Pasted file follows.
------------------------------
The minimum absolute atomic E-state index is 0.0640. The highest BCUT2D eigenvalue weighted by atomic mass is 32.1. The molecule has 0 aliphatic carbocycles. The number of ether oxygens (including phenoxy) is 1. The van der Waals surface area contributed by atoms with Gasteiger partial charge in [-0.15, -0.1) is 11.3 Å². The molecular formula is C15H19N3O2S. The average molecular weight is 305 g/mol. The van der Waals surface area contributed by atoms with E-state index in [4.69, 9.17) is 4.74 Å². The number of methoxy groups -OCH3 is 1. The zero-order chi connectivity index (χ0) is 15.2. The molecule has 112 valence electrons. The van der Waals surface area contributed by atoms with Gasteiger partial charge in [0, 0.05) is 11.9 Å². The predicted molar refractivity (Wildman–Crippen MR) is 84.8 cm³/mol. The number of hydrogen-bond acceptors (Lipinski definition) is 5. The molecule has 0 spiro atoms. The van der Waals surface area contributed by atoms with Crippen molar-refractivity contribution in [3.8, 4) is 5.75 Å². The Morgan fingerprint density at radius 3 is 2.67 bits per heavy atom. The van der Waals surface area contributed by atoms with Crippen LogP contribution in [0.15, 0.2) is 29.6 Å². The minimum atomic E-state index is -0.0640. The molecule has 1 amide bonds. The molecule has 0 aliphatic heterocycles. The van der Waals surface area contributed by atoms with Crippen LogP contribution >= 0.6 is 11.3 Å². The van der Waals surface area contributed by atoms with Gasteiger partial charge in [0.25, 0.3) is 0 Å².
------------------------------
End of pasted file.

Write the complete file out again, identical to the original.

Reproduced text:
The minimum absolute atomic E-state index is 0.0640. The highest BCUT2D eigenvalue weighted by atomic mass is 32.1. The molecule has 0 aliphatic carbocycles. The number of ether oxygens (including phenoxy) is 1. The van der Waals surface area contributed by atoms with Gasteiger partial charge in [-0.15, -0.1) is 11.3 Å². The molecular formula is C15H19N3O2S. The average molecular weight is 305 g/mol. The van der Waals surface area contributed by atoms with E-state index in [4.69, 9.17) is 4.74 Å². The number of methoxy groups -OCH3 is 1. The zero-order chi connectivity index (χ0) is 15.2. The molecule has 112 valence electrons. The van der Waals surface area contributed by atoms with Gasteiger partial charge in [0, 0.05) is 11.9 Å². The predicted molar refractivity (Wildman–Crippen MR) is 84.8 cm³/mol. The number of hydrogen-bond acceptors (Lipinski definition) is 5. The molecule has 0 spiro atoms. The van der Waals surface area contributed by atoms with Crippen molar-refractivity contribution in [3.8, 4) is 5.75 Å². The Morgan fingerprint density at radius 3 is 2.67 bits per heavy atom. The van der Waals surface area contributed by atoms with Crippen LogP contribution in [0.15, 0.2) is 29.6 Å². The minimum atomic E-state index is -0.0640. The molecule has 1 amide bonds. The molecule has 0 aliphatic heterocycles. The van der Waals surface area contributed by atoms with Crippen LogP contribution >= 0.6 is 11.3 Å². The van der Waals surface area contributed by atoms with Gasteiger partial charge in [0.25, 0.3) is 0 Å².